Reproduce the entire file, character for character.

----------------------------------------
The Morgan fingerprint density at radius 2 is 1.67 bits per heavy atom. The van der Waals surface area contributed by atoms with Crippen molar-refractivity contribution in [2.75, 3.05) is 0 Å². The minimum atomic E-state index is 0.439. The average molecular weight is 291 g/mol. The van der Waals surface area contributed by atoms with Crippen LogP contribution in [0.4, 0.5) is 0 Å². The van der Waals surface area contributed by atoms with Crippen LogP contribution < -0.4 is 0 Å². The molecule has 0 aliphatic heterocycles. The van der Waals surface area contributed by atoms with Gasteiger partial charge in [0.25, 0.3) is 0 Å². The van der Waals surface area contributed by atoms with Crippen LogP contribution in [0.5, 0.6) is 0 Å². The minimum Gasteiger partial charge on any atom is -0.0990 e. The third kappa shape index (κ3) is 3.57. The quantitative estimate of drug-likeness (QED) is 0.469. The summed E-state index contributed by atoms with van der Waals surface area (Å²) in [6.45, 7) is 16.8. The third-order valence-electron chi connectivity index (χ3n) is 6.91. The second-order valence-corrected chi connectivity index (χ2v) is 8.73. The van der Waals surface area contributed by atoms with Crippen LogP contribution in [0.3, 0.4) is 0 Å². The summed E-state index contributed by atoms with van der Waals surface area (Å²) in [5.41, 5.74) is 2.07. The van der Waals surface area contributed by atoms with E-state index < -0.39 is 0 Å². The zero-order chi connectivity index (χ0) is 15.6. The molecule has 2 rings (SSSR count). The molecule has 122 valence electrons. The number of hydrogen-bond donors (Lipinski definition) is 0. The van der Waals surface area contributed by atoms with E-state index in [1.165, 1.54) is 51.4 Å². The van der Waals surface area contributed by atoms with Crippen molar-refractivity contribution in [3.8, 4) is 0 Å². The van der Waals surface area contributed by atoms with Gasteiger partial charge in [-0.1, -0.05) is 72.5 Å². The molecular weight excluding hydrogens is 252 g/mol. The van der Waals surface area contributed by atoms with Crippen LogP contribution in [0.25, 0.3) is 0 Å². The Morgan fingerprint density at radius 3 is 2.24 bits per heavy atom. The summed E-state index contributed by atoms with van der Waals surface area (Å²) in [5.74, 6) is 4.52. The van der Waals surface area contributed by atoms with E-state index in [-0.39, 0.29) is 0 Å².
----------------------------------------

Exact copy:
The Morgan fingerprint density at radius 2 is 1.67 bits per heavy atom. The van der Waals surface area contributed by atoms with Crippen molar-refractivity contribution in [2.75, 3.05) is 0 Å². The minimum atomic E-state index is 0.439. The average molecular weight is 291 g/mol. The van der Waals surface area contributed by atoms with Crippen LogP contribution in [0.4, 0.5) is 0 Å². The van der Waals surface area contributed by atoms with Crippen LogP contribution < -0.4 is 0 Å². The molecule has 0 aliphatic heterocycles. The van der Waals surface area contributed by atoms with Gasteiger partial charge in [0.25, 0.3) is 0 Å². The van der Waals surface area contributed by atoms with Crippen LogP contribution in [0.5, 0.6) is 0 Å². The minimum Gasteiger partial charge on any atom is -0.0990 e. The third kappa shape index (κ3) is 3.57. The quantitative estimate of drug-likeness (QED) is 0.469. The summed E-state index contributed by atoms with van der Waals surface area (Å²) in [6.45, 7) is 16.8. The third-order valence-electron chi connectivity index (χ3n) is 6.91. The second-order valence-corrected chi connectivity index (χ2v) is 8.73. The van der Waals surface area contributed by atoms with Crippen LogP contribution in [0.3, 0.4) is 0 Å². The summed E-state index contributed by atoms with van der Waals surface area (Å²) in [5.41, 5.74) is 2.07. The van der Waals surface area contributed by atoms with E-state index < -0.39 is 0 Å². The zero-order chi connectivity index (χ0) is 15.6. The molecule has 2 rings (SSSR count). The molecule has 122 valence electrons. The number of hydrogen-bond donors (Lipinski definition) is 0. The van der Waals surface area contributed by atoms with E-state index in [1.165, 1.54) is 51.4 Å². The van der Waals surface area contributed by atoms with Crippen molar-refractivity contribution in [3.8, 4) is 0 Å². The van der Waals surface area contributed by atoms with Gasteiger partial charge in [-0.1, -0.05) is 72.5 Å². The molecular weight excluding hydrogens is 252 g/mol. The van der Waals surface area contributed by atoms with Crippen LogP contribution in [0.25, 0.3) is 0 Å². The Morgan fingerprint density at radius 3 is 2.24 bits per heavy atom. The summed E-state index contributed by atoms with van der Waals surface area (Å²) in [5.74, 6) is 4.52. The van der Waals surface area contributed by atoms with E-state index in [-0.39, 0.29) is 0 Å².